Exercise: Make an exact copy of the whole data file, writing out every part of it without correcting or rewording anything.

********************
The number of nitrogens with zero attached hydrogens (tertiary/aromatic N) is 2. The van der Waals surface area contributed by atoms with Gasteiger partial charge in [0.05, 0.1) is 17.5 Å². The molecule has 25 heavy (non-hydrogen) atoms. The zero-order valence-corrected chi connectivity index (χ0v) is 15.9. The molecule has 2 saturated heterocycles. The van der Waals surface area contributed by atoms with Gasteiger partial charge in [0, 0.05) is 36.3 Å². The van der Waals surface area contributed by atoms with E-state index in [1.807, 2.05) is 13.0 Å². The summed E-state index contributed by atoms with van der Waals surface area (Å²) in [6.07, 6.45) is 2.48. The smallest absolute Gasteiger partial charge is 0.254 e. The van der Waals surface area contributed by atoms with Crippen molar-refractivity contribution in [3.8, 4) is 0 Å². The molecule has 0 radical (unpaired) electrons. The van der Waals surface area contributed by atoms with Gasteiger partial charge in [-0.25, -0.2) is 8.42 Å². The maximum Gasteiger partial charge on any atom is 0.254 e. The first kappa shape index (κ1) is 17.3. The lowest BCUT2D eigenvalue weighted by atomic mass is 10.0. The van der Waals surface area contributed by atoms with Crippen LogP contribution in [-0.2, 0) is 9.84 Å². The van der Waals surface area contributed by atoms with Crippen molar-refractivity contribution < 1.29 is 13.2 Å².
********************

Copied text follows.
The number of nitrogens with zero attached hydrogens (tertiary/aromatic N) is 2. The van der Waals surface area contributed by atoms with Gasteiger partial charge in [0.05, 0.1) is 17.5 Å². The molecule has 25 heavy (non-hydrogen) atoms. The zero-order valence-corrected chi connectivity index (χ0v) is 15.9. The molecule has 2 saturated heterocycles. The van der Waals surface area contributed by atoms with Gasteiger partial charge in [0, 0.05) is 36.3 Å². The van der Waals surface area contributed by atoms with E-state index in [1.807, 2.05) is 13.0 Å². The summed E-state index contributed by atoms with van der Waals surface area (Å²) in [6.07, 6.45) is 2.48. The smallest absolute Gasteiger partial charge is 0.254 e. The van der Waals surface area contributed by atoms with Crippen molar-refractivity contribution in [3.8, 4) is 0 Å². The molecule has 0 radical (unpaired) electrons. The van der Waals surface area contributed by atoms with Gasteiger partial charge in [-0.25, -0.2) is 8.42 Å². The maximum Gasteiger partial charge on any atom is 0.254 e. The first kappa shape index (κ1) is 17.3. The lowest BCUT2D eigenvalue weighted by atomic mass is 10.0. The van der Waals surface area contributed by atoms with Crippen LogP contribution in [-0.2, 0) is 9.84 Å². The van der Waals surface area contributed by atoms with Crippen molar-refractivity contribution < 1.29 is 13.2 Å².